But pledges fizzled out. The campaign failed. Simon was forced to click “cancel.” What went wrong?

He didn’t invest enough in building his community.

On his second attempt, Simon joined LaunchBoom. He increased his email list by 10x using our reservation funnel system, growing his community from 400 to 4,000. He created a VIP community, a private Facebook group for his highest-quality leads. His VIPs got quicker updates, more announcements, and opportunities to share feedback.

A screenshot of Midronome's facebook VIP group

When the new campaign went live, Simon reached his funding goal in just 12 minutes and raised $177,664 total. The product didn’t change; it was still the same Midronome. But community proved to be the ultimate game changer.

Gaining a Social Media Following

Building a community means actively growing a crowdfunding social network. Identify your target audience and choose the social media platforms they frequent the most. For example, if you’re primarily targeting Gen Z, you’ll most likely find your audience on platforms like TikTok or Instagram. On the other hand, if you’re targeting a professional audience, LinkedIn may be a better platform.

Similarly, when you create your VIP community, use the platform that best resonates with your core audience. The two most common platforms we use for VIP communities are Facebook groups and Discord servers. We’ll show you some examples of successful community groups.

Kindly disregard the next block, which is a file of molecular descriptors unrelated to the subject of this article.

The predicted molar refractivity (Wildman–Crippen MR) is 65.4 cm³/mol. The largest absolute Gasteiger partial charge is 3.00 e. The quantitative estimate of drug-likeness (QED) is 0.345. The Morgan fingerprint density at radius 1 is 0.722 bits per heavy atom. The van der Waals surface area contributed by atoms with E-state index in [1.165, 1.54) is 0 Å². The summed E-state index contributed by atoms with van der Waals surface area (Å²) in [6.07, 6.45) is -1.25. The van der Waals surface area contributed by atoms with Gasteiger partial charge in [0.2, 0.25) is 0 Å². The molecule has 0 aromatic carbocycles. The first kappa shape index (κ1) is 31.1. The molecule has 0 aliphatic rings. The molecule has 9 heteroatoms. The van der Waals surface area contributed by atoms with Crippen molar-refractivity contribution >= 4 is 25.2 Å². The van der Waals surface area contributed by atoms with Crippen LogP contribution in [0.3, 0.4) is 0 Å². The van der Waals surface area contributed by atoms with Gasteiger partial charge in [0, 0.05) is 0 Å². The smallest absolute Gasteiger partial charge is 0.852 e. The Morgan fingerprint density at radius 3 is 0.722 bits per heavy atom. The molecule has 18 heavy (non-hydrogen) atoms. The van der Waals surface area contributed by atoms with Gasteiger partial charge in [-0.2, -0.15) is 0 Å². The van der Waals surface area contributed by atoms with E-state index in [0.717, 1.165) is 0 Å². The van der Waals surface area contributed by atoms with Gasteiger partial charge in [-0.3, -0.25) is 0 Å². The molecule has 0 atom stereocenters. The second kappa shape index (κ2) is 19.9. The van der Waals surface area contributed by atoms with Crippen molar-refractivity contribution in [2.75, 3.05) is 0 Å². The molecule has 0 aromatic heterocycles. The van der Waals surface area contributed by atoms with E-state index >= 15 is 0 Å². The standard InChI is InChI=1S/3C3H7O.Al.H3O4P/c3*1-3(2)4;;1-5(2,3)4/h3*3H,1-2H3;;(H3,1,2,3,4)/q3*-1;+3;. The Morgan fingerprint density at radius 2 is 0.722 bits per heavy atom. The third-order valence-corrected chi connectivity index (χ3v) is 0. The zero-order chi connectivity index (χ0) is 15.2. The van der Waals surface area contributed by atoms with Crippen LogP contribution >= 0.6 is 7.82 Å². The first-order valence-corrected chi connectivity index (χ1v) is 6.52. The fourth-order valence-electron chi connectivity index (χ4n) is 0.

Case Studies

Here’s our VIP Facebook group for the Top Shelf Camera Bag.

VIP Facebook group for the Top Shelf Camera Bag.

Notice that we made the group private. People have to request to join. We leaned into the exclusivity — members get the inside scoop on this exciting, new product; they get special discounts and limited-time add-ons; and no one else does.

We had 839 VIP members in our Top Shelf Camera Bag group. This community was hyper-engaged and incredibly powerful — the campaign raised $1,014,422 on Kickstarter.

Some audiences, particularly in the gaming community, are more comfortable with Discord. For our Alpha Clash campaign, they had a VIP Discord of 602 members.

 Alpha Clash campaign VIP Discord screenshot showing 602 members.

One of the coolest parts about Discord is that you can organize your VIP community by different topics. On the left side, you can see how users can gravitate towards particular aspects of the product and brand.

When you build a strong crowdfunding community, it becomes a long-term asset for your brand. The Alpha Clash server is still super active today. No doubt, it’ll be instrumental for delivering great customer experience for years to come. Check it out for yourself here.

Benefits of Community-Centric Crowdfunding

The benefits of community go way past the crowdfunding campaign. Many creators plan to raise investment capital post-crowdfunding. More and more, investors and retailers are looking for indicators of long-term success.

Expert Insights